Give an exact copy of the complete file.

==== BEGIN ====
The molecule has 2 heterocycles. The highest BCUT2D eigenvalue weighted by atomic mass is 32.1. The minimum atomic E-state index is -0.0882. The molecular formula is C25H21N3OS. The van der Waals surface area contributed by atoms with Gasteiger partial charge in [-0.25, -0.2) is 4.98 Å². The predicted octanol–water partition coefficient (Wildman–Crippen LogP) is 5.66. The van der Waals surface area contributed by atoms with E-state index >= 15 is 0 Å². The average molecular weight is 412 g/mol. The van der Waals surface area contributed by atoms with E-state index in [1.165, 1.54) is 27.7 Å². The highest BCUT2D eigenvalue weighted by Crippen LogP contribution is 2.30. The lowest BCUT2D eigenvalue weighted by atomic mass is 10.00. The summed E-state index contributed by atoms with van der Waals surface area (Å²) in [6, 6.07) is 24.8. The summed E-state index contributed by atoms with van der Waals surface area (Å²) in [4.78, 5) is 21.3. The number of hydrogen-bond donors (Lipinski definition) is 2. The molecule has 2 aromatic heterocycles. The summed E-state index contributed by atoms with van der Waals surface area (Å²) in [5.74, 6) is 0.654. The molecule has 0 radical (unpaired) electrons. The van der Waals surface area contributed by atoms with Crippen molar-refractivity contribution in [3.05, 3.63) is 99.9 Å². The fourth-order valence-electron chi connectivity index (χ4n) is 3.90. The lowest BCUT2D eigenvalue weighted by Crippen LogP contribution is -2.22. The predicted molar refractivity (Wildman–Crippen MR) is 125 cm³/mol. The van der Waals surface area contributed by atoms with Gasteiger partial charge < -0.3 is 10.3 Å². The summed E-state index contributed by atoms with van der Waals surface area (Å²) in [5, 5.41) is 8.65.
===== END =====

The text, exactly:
The molecule has 2 heterocycles. The highest BCUT2D eigenvalue weighted by atomic mass is 32.1. The minimum atomic E-state index is -0.0882. The molecular formula is C25H21N3OS. The van der Waals surface area contributed by atoms with Gasteiger partial charge in [-0.25, -0.2) is 4.98 Å². The predicted octanol–water partition coefficient (Wildman–Crippen LogP) is 5.66. The van der Waals surface area contributed by atoms with E-state index >= 15 is 0 Å². The average molecular weight is 412 g/mol. The van der Waals surface area contributed by atoms with E-state index in [1.165, 1.54) is 27.7 Å². The highest BCUT2D eigenvalue weighted by Crippen LogP contribution is 2.30. The lowest BCUT2D eigenvalue weighted by atomic mass is 10.00. The summed E-state index contributed by atoms with van der Waals surface area (Å²) in [6, 6.07) is 24.8. The summed E-state index contributed by atoms with van der Waals surface area (Å²) in [4.78, 5) is 21.3. The number of hydrogen-bond donors (Lipinski definition) is 2. The molecule has 2 aromatic heterocycles. The summed E-state index contributed by atoms with van der Waals surface area (Å²) in [5.74, 6) is 0.654. The molecule has 0 radical (unpaired) electrons. The van der Waals surface area contributed by atoms with Crippen molar-refractivity contribution in [3.05, 3.63) is 99.9 Å². The fourth-order valence-electron chi connectivity index (χ4n) is 3.90. The lowest BCUT2D eigenvalue weighted by Crippen LogP contribution is -2.22. The predicted molar refractivity (Wildman–Crippen MR) is 125 cm³/mol. The van der Waals surface area contributed by atoms with Gasteiger partial charge < -0.3 is 10.3 Å². The summed E-state index contributed by atoms with van der Waals surface area (Å²) in [5, 5.41) is 8.65.